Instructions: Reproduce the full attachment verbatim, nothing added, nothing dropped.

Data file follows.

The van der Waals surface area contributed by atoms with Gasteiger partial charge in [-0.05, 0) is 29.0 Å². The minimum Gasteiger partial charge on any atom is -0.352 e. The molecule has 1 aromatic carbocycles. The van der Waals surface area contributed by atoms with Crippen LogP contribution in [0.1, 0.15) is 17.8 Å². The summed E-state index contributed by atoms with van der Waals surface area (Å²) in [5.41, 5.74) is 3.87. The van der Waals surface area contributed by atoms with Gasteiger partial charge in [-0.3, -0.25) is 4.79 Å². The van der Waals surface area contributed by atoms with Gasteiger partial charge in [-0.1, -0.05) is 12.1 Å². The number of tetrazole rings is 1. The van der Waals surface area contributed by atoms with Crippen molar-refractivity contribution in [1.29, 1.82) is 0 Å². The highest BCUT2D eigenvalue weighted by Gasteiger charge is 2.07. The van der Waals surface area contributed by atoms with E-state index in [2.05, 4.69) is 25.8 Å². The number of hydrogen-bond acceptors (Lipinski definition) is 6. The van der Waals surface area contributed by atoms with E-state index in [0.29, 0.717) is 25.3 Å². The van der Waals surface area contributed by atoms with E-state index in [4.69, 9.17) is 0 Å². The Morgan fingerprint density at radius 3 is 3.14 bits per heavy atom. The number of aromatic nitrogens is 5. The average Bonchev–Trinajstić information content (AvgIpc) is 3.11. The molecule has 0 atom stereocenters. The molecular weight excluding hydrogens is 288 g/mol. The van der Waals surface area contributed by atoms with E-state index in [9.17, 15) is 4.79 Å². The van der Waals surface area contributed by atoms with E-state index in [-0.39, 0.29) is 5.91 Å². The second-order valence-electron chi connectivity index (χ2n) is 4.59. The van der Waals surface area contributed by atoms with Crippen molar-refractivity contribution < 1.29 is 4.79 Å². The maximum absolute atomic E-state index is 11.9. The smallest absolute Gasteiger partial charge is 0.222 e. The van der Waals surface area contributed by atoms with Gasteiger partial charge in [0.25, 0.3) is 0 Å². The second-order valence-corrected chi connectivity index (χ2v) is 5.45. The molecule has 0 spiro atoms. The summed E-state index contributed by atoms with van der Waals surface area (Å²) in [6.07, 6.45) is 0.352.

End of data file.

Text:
The van der Waals surface area contributed by atoms with Gasteiger partial charge in [-0.05, 0) is 29.0 Å². The minimum Gasteiger partial charge on any atom is -0.352 e. The molecule has 1 aromatic carbocycles. The van der Waals surface area contributed by atoms with Crippen LogP contribution in [0.1, 0.15) is 17.8 Å². The summed E-state index contributed by atoms with van der Waals surface area (Å²) in [5.41, 5.74) is 3.87. The van der Waals surface area contributed by atoms with Gasteiger partial charge in [-0.3, -0.25) is 4.79 Å². The van der Waals surface area contributed by atoms with Gasteiger partial charge in [-0.1, -0.05) is 12.1 Å². The number of tetrazole rings is 1. The van der Waals surface area contributed by atoms with Crippen molar-refractivity contribution in [1.29, 1.82) is 0 Å². The highest BCUT2D eigenvalue weighted by Gasteiger charge is 2.07. The van der Waals surface area contributed by atoms with E-state index in [2.05, 4.69) is 25.8 Å². The number of hydrogen-bond acceptors (Lipinski definition) is 6. The van der Waals surface area contributed by atoms with E-state index in [0.29, 0.717) is 25.3 Å². The van der Waals surface area contributed by atoms with E-state index in [4.69, 9.17) is 0 Å². The Morgan fingerprint density at radius 3 is 3.14 bits per heavy atom. The number of aromatic nitrogens is 5. The average Bonchev–Trinajstić information content (AvgIpc) is 3.11. The molecule has 0 atom stereocenters. The molecular weight excluding hydrogens is 288 g/mol. The van der Waals surface area contributed by atoms with E-state index in [9.17, 15) is 4.79 Å². The van der Waals surface area contributed by atoms with E-state index in [-0.39, 0.29) is 5.91 Å². The second-order valence-electron chi connectivity index (χ2n) is 4.59. The van der Waals surface area contributed by atoms with Crippen molar-refractivity contribution < 1.29 is 4.79 Å². The maximum absolute atomic E-state index is 11.9. The smallest absolute Gasteiger partial charge is 0.222 e. The van der Waals surface area contributed by atoms with Gasteiger partial charge in [0.25, 0.3) is 0 Å². The second-order valence-corrected chi connectivity index (χ2v) is 5.45. The molecule has 0 spiro atoms. The summed E-state index contributed by atoms with van der Waals surface area (Å²) in [6.07, 6.45) is 0.352.